Learning new things and diving deep into subjects that light up my brain are high on my list of favorite things to do.
Because I’ve always been interested in design and digital products, it was a no-brainer to take a course on it, to discover the intricate world of product design, with an emphasis on UX design.
So I’ve embarked on a 2+ month journey of all-things-design with Google, which turned into one of the most rewarding experiences of my life.
In this article I’ll share what this adventure entailed and what I’ve learned from it.
So if you want to know how I got from this:
…keep on reading.
Google UX Design Certificate: Brief overview
This is a specialization course taught by Google and delivered on the popular online learning platform Coursera. You’re promised a complete training to take you from complete beginner to… knowledgeable beginner. (Let’s keep it humble here. UX design is a complex field with lots of variables to juggle, as I’d soon find out.)
They boast you’ll be ‘job ready’ in 6 months, but there are no guarantees, and it all depends on your level of involvement and dedication. My goal wasn’t necessarily landing a job in this industry, although the thought crossed my mind, but more to gain a deeper understanding of a field that deeply attracted me.
I think given the fact that UX design is a new field, there’s lots of volatility and uncertainty around this career path. There’s no denying it’s growing in demand and popularity, but it’s still developing.
Students who take the course will be walked through all the stages of the design process, from ideation, to prototyping, testing and iteration.
This certificate is divided into 7 courses, each focusing on a certain aspect of the design process, except the first one, which is simply an introduction to the field of UX design.
As you advance in the course, you’ll be guided through 3 different projects: one mobile app, one website and the final one, which consists of both an app and a website. For each project, you’ll be free to choose your concept, for example: food delivery app, learning platform, flower shop, etc. For the last one, however, you’re encouraged to pick an area of social good that can help your community or the world at large.
All the projects will be gathered in a personal portfolio (more on that below.)
There will be one different instructor each course. They’re usually Google employees. Apart from them, you’ll get to hear stories and advice from other UX designers or people working in the field, sharing their stories and offering inspiration.
Officially, the Google UX Design certification can take up to 6 months to complete, although people usually finish it sooner. (I’ve read about people who claim they completed all 7 courses in less than a month. I think that’s pushing it.) In my case, it only took two and a half months.
Given that it’s self-paced, every person can take it at their own speed, as long as they complete the assignments on time. If you put in 3-6 hours a week, you can finish the certification in a reasonable time.
Students are expected to complete 2 types of assignments: graded and non-graded (which are more like activities that aid you in applying the principles learned to your own projects.)
The graded assignments can either be multiple choice tests or peer-graded practical tasks. There’s usually one at the end of each week, and there are between 4-6 weeks in each of the 7 courses.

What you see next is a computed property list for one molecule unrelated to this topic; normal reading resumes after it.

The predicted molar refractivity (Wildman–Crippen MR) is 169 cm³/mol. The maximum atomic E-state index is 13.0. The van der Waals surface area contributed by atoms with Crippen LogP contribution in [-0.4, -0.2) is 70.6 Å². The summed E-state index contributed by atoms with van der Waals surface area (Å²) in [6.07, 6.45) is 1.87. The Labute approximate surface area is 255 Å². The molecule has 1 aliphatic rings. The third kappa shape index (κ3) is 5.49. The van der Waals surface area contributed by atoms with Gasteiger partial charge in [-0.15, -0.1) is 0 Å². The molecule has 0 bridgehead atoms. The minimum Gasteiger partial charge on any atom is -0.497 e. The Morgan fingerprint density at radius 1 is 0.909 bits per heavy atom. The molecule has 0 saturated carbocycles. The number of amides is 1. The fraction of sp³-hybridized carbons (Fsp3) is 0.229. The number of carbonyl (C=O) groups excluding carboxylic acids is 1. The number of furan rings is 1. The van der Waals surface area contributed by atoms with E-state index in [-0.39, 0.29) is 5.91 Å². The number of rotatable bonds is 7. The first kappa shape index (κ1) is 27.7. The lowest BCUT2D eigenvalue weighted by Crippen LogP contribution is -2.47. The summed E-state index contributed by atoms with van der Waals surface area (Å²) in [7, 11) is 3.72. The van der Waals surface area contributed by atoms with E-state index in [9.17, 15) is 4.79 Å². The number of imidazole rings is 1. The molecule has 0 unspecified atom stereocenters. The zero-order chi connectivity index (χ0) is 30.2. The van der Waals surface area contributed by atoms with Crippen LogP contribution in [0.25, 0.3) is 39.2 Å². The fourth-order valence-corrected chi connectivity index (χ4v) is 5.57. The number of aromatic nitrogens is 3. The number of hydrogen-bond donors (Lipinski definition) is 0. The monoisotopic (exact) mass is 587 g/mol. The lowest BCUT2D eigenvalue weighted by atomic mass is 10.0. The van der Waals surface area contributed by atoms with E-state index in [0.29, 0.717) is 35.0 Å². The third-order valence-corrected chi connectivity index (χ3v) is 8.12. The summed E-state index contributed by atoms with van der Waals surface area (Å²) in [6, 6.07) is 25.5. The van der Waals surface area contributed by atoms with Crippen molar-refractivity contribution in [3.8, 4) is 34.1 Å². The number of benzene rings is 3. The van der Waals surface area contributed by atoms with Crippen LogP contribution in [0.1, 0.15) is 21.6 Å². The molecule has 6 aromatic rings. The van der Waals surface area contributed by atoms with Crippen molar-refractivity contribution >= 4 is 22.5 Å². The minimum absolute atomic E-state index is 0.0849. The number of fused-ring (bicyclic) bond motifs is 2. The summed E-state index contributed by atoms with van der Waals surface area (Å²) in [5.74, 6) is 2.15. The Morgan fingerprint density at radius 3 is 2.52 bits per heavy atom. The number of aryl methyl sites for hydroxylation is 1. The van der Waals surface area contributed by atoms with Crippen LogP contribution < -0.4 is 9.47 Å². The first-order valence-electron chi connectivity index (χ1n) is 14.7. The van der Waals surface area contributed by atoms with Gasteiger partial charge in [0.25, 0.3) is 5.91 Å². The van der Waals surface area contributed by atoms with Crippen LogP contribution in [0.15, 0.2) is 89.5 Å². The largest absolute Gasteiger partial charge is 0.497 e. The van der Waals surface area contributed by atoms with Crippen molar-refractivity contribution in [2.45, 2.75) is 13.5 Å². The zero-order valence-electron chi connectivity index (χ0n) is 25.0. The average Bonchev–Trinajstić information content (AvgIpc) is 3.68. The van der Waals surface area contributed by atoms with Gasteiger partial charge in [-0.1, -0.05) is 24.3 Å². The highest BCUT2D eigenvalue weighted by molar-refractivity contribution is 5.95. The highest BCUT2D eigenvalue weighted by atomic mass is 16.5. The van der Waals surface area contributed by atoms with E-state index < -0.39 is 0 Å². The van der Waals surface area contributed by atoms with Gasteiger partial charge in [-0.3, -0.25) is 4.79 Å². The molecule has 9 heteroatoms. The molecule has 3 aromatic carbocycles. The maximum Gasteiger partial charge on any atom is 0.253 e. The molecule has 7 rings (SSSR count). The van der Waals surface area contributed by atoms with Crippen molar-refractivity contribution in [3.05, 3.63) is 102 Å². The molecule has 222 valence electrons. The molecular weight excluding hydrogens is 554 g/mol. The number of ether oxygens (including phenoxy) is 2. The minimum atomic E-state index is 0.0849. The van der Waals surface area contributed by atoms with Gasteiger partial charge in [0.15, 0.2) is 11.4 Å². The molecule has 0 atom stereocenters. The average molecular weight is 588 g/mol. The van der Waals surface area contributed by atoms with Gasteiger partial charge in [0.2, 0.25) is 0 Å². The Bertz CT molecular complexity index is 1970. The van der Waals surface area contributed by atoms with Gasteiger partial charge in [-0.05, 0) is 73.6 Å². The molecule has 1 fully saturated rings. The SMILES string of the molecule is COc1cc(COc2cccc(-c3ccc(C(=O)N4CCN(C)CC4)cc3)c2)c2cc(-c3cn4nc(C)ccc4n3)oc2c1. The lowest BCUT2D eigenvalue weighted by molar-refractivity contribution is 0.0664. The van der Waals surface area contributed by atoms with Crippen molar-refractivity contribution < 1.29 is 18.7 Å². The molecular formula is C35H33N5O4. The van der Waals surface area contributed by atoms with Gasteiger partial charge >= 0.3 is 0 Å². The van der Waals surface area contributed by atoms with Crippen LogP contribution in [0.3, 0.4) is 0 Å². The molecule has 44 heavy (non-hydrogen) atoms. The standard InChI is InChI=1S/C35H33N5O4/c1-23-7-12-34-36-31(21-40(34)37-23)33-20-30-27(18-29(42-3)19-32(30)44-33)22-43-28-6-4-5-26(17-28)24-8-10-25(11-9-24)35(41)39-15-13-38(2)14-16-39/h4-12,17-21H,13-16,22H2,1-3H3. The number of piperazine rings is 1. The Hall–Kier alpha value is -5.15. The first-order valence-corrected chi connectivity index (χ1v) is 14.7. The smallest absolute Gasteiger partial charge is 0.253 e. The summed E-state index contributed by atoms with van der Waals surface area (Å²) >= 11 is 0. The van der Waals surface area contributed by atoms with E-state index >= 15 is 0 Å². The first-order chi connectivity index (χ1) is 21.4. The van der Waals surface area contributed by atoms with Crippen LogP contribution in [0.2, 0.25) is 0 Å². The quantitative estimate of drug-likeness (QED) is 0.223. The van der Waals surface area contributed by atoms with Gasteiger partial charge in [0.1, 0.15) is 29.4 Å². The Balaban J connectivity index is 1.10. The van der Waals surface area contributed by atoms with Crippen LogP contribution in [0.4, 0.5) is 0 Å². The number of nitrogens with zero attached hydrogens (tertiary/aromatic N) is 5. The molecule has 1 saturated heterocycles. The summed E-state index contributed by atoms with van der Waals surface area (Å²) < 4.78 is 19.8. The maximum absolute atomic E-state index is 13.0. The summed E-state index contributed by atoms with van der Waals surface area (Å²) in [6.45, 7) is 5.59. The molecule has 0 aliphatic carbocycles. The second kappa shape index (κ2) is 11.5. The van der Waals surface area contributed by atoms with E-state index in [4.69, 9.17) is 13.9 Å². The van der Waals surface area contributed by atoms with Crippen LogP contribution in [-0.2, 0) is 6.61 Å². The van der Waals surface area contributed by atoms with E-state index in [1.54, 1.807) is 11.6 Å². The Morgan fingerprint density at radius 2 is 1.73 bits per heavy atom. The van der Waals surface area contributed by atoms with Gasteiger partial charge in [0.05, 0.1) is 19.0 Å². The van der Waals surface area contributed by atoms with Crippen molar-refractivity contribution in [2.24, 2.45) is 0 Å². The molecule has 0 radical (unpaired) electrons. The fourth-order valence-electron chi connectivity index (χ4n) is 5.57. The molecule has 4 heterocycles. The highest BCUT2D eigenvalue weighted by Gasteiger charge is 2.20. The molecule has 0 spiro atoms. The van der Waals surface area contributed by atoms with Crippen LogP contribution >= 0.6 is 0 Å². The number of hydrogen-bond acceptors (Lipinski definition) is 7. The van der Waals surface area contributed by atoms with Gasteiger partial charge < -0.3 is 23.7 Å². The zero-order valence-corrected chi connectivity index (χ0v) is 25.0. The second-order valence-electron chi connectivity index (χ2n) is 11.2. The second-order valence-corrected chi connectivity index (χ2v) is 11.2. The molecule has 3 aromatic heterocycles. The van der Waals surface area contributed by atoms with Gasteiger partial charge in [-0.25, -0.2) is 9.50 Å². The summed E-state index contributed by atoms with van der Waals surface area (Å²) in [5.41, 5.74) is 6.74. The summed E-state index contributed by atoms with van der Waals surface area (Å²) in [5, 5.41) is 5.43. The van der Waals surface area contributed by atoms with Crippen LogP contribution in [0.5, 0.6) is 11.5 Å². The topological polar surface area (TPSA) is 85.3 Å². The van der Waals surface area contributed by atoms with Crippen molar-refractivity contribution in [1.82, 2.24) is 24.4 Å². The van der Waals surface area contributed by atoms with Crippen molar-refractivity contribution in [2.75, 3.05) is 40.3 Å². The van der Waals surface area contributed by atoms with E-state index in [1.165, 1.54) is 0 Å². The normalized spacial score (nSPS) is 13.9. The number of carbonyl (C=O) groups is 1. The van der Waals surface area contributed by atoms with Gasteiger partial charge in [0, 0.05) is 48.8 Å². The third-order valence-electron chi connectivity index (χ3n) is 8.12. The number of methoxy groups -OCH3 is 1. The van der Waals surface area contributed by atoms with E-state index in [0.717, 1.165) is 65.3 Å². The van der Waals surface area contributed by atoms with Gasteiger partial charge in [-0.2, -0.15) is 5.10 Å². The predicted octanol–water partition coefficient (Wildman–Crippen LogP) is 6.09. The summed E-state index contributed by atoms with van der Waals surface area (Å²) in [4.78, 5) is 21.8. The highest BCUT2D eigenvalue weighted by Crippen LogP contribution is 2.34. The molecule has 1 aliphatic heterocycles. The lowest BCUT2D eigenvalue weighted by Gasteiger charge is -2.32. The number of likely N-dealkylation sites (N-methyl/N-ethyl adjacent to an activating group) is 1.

It’s important to note that you can re-take the multiple choice tests several times (3 times in 24h), if you’re not happy with the grade you got the first time (or second time) around. The minimum passing grade is 80%.
UX research, Ideation, Information Architecture, Responsive Design, Interaction Design, Wireframing, Prototyping, Usability studies, Competitive audit, Creating Personas
Throughout the course, you are supposed to slowly build your portfolio. You won’t get the certificate unless you submit a link to your finished collection of work. In it, you’re expected to include your resume, a contact page, an about page and of course to showcase your work, detailing in a case study each project you completed.
The grades are given by other students, who are tasked to analyze the work of their peers and assign grades based on a points system created by the course instructors. After submitting each peer-graded assignment, you’re instructed to grade the work of at least other 2 students.
A note on the dark side of peer-graded assignments
As Michal Malewicz (an experienced UX Designer) wrote in this article and as I’ve experienced myself, having your work evaluated by someone who doesn’t have the expertise and eye of a professional designer, doesn’t mean much. You can check all the points Google wants you to check (based on their list of requirements to meet) and still end up mediocre work at best.
Another red-flag is that some people don’t submit what they’re asked to. It wasn’t just once that the assignment was the prototype of an app and people submitted a website, or the other way around.
And lastly, perhaps the most infuriating flaw of this system, is that there have been cases in which people outright stole other’s work. How? First, they submit their own (perhaps poorly done) assignment, and then they go on to grading other people. But instead of just grading their work, they steal it too. When the assignment is in a PDF format, it’s easy to save it and then re-upload it as your own. I’ve personally encountered duplicate work, unfortunately.
The Toys (I mean tools)
You’re expected to learn the basics of two tools. Course 3 introduces Figma, while course 6 teaches you the basics of Adobe XD.
For someone who has never worked with these tools before, there is a learning curve. But if you’re familiar with other similar software, such as Illustrator or Photoshop, it comes in handy, and you’ll pick it up faster.
I personally got familiar with Figma and Adobe XD quite fast, and when I didn’t know how to do something, YouTube came to my rescue with its endless tutorials.
If I had to choose, I definitely prefer Figma and it’s what I’ve been using after finishing the course to continue practicing my skills.